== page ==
Deirdre R. Meldrum received a bachelor?s of science degree in civil engineering from the University of Washington in Seattle in 1983, a master?s degree in electrical engineering from Rensselaer Polytechnic Institute, Troy, New York, in 1985, and Ph.D. in electrical engineering degree from Stanford University in California in 1993.
As an engineering co-op student at the Puget Sound Naval Shipyard in Bremerton, Washington in 1979, she designed structures on Navy ships and submarines. As an engineering co-op student at the NASA Johnson Space Center in 1980 and 1981, she was an instructor for the astronauts on the Shuttle Mission Simulator. From 1985-1987, she was a Member of the Technical Staff at the Jet Propulsion Laboratory where she worked on the Galileo spacecraft and performed theoretical and experimental work in identification and control of large flexible space structures and robotics.
Meldrum joined the faculty at the University of Washington in 1992, rising to full professor in electrical engineering in 2001. She also held adjunct appointments in the departments of bioengineering and mechanical engineering. She was awarded a National Institutes of Health Special Emphasis Research Career Award (SERCA) in 1993 to train in biology and genetics, bring her engineering expertise to the genome project, and develop automated laboratory instrumentation. She was founder and director of the Genomation Laboratory in the Department of Electrical Engineering with research interests in genome automation, microscale systems for biological applications, ecogenomics, robotics, and control systems. In 1996, she was awarded a Presidential Early Career Award for Scientists and Engineers ?for recognition of innovative research utilizing a broad set of interdisciplinary approaches to advance DNA sequencing technology.?
In 2001, Meldrum was awarded a $18 million grant for a National Institutes of Health Center of Excellence in Genomics Science, which led to the establishment of the Microscale Life Sciences Center. The center brings together researchers in electrical engineering, chemical engineering, chemistry, computer science, materials science and engineering, laboratory medicine, microbiology and the Fred Hutchinson Cancer Research Center to work on developing microscale devices to provide genetic information. The goal is to understand cell proliferation and cell death in the effort to better understand diseases such as cancer, heart disease, stroke, and inflammation. The MLSC grant was renewed for an additional $18 million, and five years, 2006-2011.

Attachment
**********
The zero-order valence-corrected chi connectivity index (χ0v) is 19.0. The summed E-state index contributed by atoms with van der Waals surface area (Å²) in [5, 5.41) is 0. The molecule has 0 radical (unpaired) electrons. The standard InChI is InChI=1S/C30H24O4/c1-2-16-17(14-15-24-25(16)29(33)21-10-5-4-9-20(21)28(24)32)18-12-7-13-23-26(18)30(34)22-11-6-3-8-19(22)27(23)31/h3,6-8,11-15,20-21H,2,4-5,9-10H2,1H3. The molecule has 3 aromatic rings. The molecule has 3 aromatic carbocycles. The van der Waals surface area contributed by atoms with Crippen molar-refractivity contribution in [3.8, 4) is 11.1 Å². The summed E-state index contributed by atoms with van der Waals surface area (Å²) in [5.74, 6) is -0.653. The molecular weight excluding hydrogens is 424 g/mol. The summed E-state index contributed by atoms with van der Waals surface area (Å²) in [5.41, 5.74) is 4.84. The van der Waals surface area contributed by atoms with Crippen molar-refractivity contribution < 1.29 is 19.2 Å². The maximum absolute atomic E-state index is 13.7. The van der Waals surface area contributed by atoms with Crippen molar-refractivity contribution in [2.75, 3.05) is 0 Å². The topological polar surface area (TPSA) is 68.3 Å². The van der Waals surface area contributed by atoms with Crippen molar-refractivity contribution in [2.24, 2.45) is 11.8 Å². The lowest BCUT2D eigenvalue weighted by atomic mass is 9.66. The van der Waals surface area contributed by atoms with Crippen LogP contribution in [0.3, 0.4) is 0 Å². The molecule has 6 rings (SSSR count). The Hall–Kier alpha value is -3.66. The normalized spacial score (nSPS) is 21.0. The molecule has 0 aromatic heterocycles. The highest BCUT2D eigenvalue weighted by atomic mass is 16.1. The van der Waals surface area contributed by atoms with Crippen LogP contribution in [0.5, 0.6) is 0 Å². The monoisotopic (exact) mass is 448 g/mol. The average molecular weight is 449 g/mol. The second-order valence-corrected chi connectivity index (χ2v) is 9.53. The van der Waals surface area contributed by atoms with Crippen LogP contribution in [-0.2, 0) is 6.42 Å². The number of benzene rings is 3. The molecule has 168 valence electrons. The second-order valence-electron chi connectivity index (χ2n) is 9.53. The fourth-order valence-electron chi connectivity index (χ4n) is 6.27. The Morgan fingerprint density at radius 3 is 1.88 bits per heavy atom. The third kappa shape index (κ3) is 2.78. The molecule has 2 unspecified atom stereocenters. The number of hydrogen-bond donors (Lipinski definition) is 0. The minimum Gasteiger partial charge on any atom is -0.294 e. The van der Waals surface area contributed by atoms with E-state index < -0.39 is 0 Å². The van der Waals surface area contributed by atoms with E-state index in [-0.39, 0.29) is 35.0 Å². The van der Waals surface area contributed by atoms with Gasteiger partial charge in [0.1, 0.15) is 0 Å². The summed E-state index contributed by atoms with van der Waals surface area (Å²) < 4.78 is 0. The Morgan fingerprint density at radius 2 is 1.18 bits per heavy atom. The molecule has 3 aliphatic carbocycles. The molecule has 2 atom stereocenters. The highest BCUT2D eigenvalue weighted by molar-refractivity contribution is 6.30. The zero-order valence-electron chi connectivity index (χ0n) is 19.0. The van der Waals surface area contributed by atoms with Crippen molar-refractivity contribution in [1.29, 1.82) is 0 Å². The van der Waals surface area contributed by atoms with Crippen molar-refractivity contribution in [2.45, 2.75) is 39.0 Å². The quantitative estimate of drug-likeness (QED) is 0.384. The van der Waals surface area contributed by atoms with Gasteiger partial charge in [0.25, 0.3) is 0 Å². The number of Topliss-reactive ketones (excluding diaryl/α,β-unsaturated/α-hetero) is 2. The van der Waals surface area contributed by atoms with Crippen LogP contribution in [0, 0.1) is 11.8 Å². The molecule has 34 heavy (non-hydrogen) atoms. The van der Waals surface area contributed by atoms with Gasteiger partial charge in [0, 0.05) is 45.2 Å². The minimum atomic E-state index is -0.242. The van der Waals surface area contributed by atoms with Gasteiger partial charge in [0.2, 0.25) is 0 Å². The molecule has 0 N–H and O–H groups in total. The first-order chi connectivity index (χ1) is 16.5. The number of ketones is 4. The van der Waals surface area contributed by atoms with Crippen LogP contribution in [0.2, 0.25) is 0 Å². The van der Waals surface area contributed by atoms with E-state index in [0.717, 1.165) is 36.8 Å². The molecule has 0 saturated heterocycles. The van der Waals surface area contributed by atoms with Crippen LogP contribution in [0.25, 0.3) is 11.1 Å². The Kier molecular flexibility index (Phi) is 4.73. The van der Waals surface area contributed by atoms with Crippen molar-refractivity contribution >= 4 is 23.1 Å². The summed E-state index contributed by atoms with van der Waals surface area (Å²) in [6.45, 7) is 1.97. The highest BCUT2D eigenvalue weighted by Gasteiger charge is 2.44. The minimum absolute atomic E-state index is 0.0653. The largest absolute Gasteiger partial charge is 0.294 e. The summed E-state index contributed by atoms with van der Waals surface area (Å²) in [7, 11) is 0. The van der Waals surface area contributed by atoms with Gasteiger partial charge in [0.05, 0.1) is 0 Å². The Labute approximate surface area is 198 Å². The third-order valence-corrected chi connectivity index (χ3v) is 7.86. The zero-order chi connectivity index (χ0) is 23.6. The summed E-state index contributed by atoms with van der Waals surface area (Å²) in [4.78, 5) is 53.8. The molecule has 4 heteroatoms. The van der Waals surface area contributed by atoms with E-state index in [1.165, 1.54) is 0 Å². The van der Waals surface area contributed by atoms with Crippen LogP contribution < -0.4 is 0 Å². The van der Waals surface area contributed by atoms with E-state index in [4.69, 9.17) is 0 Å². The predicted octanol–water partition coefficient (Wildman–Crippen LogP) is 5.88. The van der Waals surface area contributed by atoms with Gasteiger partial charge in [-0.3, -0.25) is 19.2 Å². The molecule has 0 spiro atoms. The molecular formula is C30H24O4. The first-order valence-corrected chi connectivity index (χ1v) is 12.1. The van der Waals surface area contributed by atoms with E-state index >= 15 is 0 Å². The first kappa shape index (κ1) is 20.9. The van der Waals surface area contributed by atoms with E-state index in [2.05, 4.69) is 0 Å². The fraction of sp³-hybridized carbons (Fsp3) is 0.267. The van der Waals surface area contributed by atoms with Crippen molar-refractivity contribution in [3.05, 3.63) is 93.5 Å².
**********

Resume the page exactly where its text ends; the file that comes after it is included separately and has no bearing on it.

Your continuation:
Meldrum is a team member of the Regional Scaled Nodes (RSN) Project led by the University of Washington. The project?s goal is to construct a cabled underwater observatory that will be built on the Juan de Fuca tectonic plate in the northeast Pacific Ocean for real-time observations and experiments with sensors. Meldrum?s team is developing sensing devices, sensorbots, and other instruments to gain knowledge of the biological, chemical and physical environments at microbial levels on the sea floor. In August 2006, she went to the sea floor at 2200 m below sea level in the Alvin submersible to perform experiments in the NE Pacific Ocean. The RSN project is the regional part of the National Science Foundation?s Ocean Observatories Initiative.
Meldrum?s move in 2007 to the position as dean of the Ira A. Fulton Schools of Engineering brings the Microscale Life Sciences Center and her research team?s part in the RSN project to Arizona State University. The team?s work is headquartered in the Center for Biosignatures Discovery Automation (D. Meldrum, Director) at the Biodesign Institute at ASU. In the past year as Dean of Engineering, D. Meldrum has transformed the Schools of Engineering to focus on solving grand challenges of society and been engaged nationally in research and education forums with the National Academy of Engineering. In January 2011, she became ASU Senior Scientist and is launching a major new initiative on Biosignatures.
Meldrum is a member of the National Advisory Council for Human Genome Research, U. S. Department of Health and Human Services. She is a Fellow of the American Association for the Advancement of Science and a Fellow of the Institute of Electrical and Electronics Engineers.
She is a member of the Scientific Advisory Board for Climos, Inc., a member of the advisory board for external research and programs for Microsoft Research, and member of the American Association for the Advancement of Science, the Institute for Electrical and Electronics Engineers, The American Chemical Society, the Association for Women in Science, the Human Genome Organization, the Society of Women Engineers and Sigma Xi. She was Senior Editor and now Chair of the Advisory Board for the IEEE Transactions on Automation Science and Engineering.